Democratic Takeover of House Could Spell Trouble for SEC’s Advice Standards
The SEC’s proposed Regulation Best Interest could face far more scrutiny and hurdles if the Democrats take over the House of Representatives in today’s midterm elections, according to ThinkAdvisor.
If the Democrats succeed, Rep. Maxine Waters, D-Calif., would take over from Rep. Jeb Hensarling, R-Texas, as chair of the House Financial Services Committee, the publication writes.
Waters has been a fierce critic of the SEC’s proposed advice standards overhaul. She was one of 35 House and Senate Democrats who sent a letter to SEC chairman Jay Clayton accusing the SEC of not following the Dodd-Frank mandate to establish a uniform fiduciary standard applicable to both advisors and brokers, Duane Thompson, senior policy analyst at technology and training firm Fi360, tells ThinkAdvisor.
Waters would pose more questions and raise further concerns for Clayton and could bring in consumer advocacy groups opposed to the current proposal to back her up, according to Thompson.
On the other hand, with Donald Trump remaining president, Waters may not be able to do much more than change the tone of the committee she would chair, David Tittsworth, counsel in Ropes & Gray’s Washington, D.C., investment management practice, told FA magazine recently.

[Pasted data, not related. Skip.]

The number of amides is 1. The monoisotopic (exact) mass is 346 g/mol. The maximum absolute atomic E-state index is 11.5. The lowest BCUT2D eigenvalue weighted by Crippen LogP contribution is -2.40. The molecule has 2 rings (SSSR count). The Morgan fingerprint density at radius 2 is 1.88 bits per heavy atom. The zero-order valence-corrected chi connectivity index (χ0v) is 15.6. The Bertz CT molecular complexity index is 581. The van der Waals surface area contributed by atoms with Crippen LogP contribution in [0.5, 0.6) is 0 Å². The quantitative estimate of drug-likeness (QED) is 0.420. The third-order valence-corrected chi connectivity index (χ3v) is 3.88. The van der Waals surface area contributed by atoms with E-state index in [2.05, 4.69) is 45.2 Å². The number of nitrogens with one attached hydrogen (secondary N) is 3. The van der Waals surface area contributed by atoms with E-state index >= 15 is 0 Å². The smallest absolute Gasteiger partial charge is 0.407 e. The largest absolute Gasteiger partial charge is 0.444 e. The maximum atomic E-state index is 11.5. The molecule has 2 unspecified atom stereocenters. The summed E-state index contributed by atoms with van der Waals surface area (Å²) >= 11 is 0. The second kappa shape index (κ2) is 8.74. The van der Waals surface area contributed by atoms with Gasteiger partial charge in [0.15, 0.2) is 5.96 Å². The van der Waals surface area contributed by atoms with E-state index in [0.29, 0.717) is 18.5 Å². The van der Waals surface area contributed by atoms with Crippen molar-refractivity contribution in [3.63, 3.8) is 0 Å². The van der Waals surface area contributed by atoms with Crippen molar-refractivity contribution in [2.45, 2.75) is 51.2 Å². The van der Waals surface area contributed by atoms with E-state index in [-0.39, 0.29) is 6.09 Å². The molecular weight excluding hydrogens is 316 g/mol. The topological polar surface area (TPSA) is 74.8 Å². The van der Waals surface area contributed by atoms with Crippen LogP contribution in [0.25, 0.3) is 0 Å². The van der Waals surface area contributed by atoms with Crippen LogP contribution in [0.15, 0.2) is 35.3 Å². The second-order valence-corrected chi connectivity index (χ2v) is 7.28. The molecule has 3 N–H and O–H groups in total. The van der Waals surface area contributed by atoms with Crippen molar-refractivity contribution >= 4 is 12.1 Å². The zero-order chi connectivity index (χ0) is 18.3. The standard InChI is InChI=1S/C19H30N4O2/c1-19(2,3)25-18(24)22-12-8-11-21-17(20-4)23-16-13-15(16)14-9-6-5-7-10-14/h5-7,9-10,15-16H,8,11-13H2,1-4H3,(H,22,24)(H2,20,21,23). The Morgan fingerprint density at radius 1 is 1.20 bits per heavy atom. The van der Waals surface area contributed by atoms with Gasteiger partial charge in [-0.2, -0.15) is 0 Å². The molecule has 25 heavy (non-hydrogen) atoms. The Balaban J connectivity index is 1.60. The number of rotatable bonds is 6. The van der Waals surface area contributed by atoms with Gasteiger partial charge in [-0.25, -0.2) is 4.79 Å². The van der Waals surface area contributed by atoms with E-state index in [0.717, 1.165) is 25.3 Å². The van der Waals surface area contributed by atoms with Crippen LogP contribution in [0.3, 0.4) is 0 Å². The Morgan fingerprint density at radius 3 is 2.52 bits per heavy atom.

Trump can veto any legislation, which would require two-thirds of both the House and the Senate to overturn — an unlikely prospect, he said.
But regardless of the election outcome, Congress will likely move swiftly after the election to move on legislation encouraging retirement savings, as the issue has strong bipartisan support, Thompson tells ThinkAdvisor.
Meanwhile, far more Americans are expected to vote this year than in the 2014 midterms, according to Politico. Edison Media Research predicts that 105.5 million will vote in the current election cycle, compared to 82 million who voted in 2014, although that’s still less than the 137 million Americans who voted for president in 2016, the publication writes. But as of Monday evening, 36 million people had voted ahead of election day — which could spell surprises, according to Politico.